"Madison is looking to tap into unused air rights at the site of the landmarked church at 13 West 25th Street, as well as those belonging to the property adjacent to the church — just under 200,000 square feet of air rights in total — to construct a commercial building."

Councilmember Corey Johnson noted on Twitter, "Developer wants to build 850ft tower here."

That tower would go on the parking lot next to St. Sava's, home to what remains of the Chelsea Flea Market.

With the landmarked church destroyed, the future of both sites is uncertain. The cause of the fire has yet to be determined, but investigators have officially called it "suspicious."

Update: Some say candles were the culprit. Others are not so sure.

after the fire, photo via St. Sava Facebook page

Wednesday, April 27, 2016

S&G Gross


S&G Gross pawnbrokers has been in New York City for over a century. Their building on 8th Avenue and 34th Street is an antique treasure for its neon sign and vintage symbol of the three golden spheres.

Now Gross is gone.

The gates are down, a sign in the window says: "We have moved" and "We've been purchased by Gem Pawnbrokers," up the avenue at 40th Street. Gem is a chain with over 25 locations around the city, Westchester, and Long Island.

"Thank you all the years as our dedicated customers," Gross says in their goodbye note, "it was our pleasure to serve you."

"Established in 1901 by Sol and Gus Gross," according to their website, "the business has continued under the leadership of Robert Gross. The succession has been continued by Robert's son Gary and Gary's daughter Randi. All three generations continue to work together to form a strong nucleus for the continued success of the business."

After 115 years, that's over. With no fanfare. Just an empty window with empty jewelry cases and a lonesome handwritten sign for LADIES MOVADO.

The pawnshop had been in this location since 1918.

How old are those golden spheres? They are dented in spots, like moons struck by passing asteroids but still defying gravity.

It is extremely rare in the city to find the medieval pawnbroker symbol, and in glorious three dimensions such as this. (The symbol dates back to the Medici Family.) I have always enjoyed walking by and seeing them, looking up to make sure they were still there.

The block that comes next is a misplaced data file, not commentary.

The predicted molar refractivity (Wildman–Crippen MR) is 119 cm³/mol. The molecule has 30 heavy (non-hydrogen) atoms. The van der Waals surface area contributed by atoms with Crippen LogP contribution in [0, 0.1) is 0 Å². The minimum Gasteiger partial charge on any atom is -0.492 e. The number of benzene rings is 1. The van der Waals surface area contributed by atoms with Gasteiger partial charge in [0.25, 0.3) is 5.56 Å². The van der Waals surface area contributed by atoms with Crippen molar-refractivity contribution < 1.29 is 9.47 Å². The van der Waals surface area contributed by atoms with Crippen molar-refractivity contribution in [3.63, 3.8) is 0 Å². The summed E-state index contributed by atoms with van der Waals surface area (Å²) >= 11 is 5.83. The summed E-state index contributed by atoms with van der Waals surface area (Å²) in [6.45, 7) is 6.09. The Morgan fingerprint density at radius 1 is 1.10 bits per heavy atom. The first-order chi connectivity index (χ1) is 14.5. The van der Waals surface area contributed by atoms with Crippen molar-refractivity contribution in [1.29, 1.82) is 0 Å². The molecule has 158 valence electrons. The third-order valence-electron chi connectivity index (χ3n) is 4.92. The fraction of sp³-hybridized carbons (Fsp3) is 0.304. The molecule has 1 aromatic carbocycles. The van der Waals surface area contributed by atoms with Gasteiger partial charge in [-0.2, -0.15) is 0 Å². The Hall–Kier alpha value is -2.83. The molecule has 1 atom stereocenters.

The trio also appears atop the neon sign. I will hate to see them go.

What will happen to this piece of New York history now that the Gross family has left the building? What horrible frozen yogurt or cupcake chain will come to destroy them?

Tuesday, April 26, 2016

Avignone to Sweetgreen

Ever since the beloved Avignone pharmacy was forced out of its very, very long-time location on Bleecker Street, we've been waiting to see what would take its place.

And here it is. Sweetgreen.

It's a chain store. They make salads.

They have over 45 locations across the country. They have a "story" and "core values." Their number one core value, according to their website, is "win, win, win."

At this newly opened location, they held a "private tasting exclusive to NYU." Everyone inside looked really young and healthy and excited to be there. One young woman carried a tote bag that said "EAT PLANTS!"

at the private NYU-only tasting 

In the battle of Old New York versus New New York, I guess Sweetgreen won, won, won.

Avignone was the oldest apothecary in the United States. Family run, it had been in business in New York City for 183 years. Then its building was sold to a hedge fund called Force Capital Management. They tripled the rent to $60,000, essentially forcing Avignone out. The spot sat empty for a long while.

Here's Avignone on PIX 11 News from last year:

Monday, April 25, 2016

Lee's Art Shop


After 65 years in business, Lee's Art Shop on West 57th Street is closing sometime in the next four to six weeks.

from Lee's Art Shop

The building was purchased in 2013 by real estate investor Joseph Safdieh of Safka Holdings, after which he proceeded to sue the owners, David Steinberg and Jill Isaacs, according to The Real Deal, "for refusing to further extend the due diligence period on the property despite several outstanding issues relating to its certificate of occupancy."

That deal fell through--and Thor's Joe Sitt got in on the action. Safka then sued Thor.

Through all the fighting over the property, Lee's stayed open.

photo: NY Times